California State University, Northridge is one of the most diverse universities in the United States. A Hispanic Serving Institution (HSI), CSUN’s student body is more than 44 percent Latino, as of Fall 2015. It is also an Asian American, Native American, Pacific Islander Serving Institution (AANAPISI), with a variety of renowned ethnic studies disciplines, helping students become even more connected with their ethnic background. It educates more deaf and hard-of-hearing students than any other U.S. state university. And it has a large population of students from around the world, making CSUN a truly international campus. This rich mix of diversity represents the full spectrum of the human experience for a student body that is more than 40,000 strong.
Into this cultural richness has stepped Dr. Raji Rhys, CSUN’s first chief diversity officer (CDO). Rhys will work with all levels of the university community – primarily students, faculty and staff – so that the university’s operations are equitable, inclusive and use one another’s differences as creative fuel to help CSUN achieve its seven university priorities.
Rhys comes to CSUN with more than 15 years of experience in higher education as a champion for diversity, focusing on how individuals adapt to social groups and how that impacts culture change. Most recently she was a special advisor to the president for diversity and inclusion at the University of Arizona, and she recently consulted on diversity issues in Silicon Valley. Previously, Rhys was the founding director for the first multicultural center at San Jose State University.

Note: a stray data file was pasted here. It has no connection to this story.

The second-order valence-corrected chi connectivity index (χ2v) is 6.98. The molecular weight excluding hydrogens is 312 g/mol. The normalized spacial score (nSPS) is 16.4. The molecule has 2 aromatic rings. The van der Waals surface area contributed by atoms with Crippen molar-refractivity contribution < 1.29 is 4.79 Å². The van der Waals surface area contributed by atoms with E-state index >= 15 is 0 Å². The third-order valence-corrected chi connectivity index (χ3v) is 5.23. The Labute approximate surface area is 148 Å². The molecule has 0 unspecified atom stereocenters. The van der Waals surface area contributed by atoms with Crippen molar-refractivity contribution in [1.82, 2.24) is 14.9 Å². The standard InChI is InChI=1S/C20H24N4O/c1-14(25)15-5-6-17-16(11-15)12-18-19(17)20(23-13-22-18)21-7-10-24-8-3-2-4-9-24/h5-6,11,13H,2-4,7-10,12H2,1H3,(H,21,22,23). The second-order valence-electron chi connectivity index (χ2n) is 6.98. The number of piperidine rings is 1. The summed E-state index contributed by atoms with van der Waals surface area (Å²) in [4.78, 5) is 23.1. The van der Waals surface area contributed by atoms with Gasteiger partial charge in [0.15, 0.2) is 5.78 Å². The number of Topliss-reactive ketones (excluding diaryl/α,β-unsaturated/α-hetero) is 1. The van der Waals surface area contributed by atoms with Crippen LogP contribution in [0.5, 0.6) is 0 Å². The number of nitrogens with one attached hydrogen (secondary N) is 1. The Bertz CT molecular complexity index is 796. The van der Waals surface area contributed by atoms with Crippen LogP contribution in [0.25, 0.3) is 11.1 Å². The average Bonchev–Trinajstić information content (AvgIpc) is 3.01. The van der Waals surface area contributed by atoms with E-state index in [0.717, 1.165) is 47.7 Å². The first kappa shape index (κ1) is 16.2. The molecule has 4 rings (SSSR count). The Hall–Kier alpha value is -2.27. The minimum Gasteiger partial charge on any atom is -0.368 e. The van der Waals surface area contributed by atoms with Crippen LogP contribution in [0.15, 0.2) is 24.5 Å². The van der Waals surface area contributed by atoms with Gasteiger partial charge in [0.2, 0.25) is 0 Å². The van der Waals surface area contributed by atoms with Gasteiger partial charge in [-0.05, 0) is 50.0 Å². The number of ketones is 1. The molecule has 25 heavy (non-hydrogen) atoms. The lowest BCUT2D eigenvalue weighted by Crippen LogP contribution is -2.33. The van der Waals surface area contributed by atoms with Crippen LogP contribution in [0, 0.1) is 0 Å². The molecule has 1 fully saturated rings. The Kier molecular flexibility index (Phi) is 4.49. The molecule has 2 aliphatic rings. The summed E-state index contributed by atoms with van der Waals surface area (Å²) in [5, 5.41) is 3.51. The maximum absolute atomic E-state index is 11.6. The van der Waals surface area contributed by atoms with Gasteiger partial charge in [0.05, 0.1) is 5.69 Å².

“We are so happy to welcome Raji to the Matador family,” said CSUN President Dianne F. Harrison. “With her extensive experience and passionate approach to inclusiveness through diversity, I am confident that she will work with all campus stakeholders to help our university grow and continue to be one of the leaders in providing a high-quality education to an incredible array of students from cultures around the world.”
Growing up in Yuba City as part of an Indian-African household, Rhys had early exposure to social influences that helped guide her to her future calling. Her hometown had a sizable migrant Latino population and a fairly large Indian population, even though Yuba City’s population remained a majority white through her formative years.
Rhys recalled her mother going out to run normal errands, but experiencing different treatment than other people in the area.
“I watched how my mother was treated going to the bank because she had an accent, and knowing that people were not providing her the customer service that they would provide someone else,” Rhys said. “There was some pretty overt prejudice going on. I remember feeling angry that she got treated differently because of her accent and skin color.”
Rhys also recalled a time during her teenage years when she was in a car with friends when they passed by a Sikh man wearing a traditional turban. One of her friends uttered a derogatory term about the man, and Rhys remembered not saying anything at the time.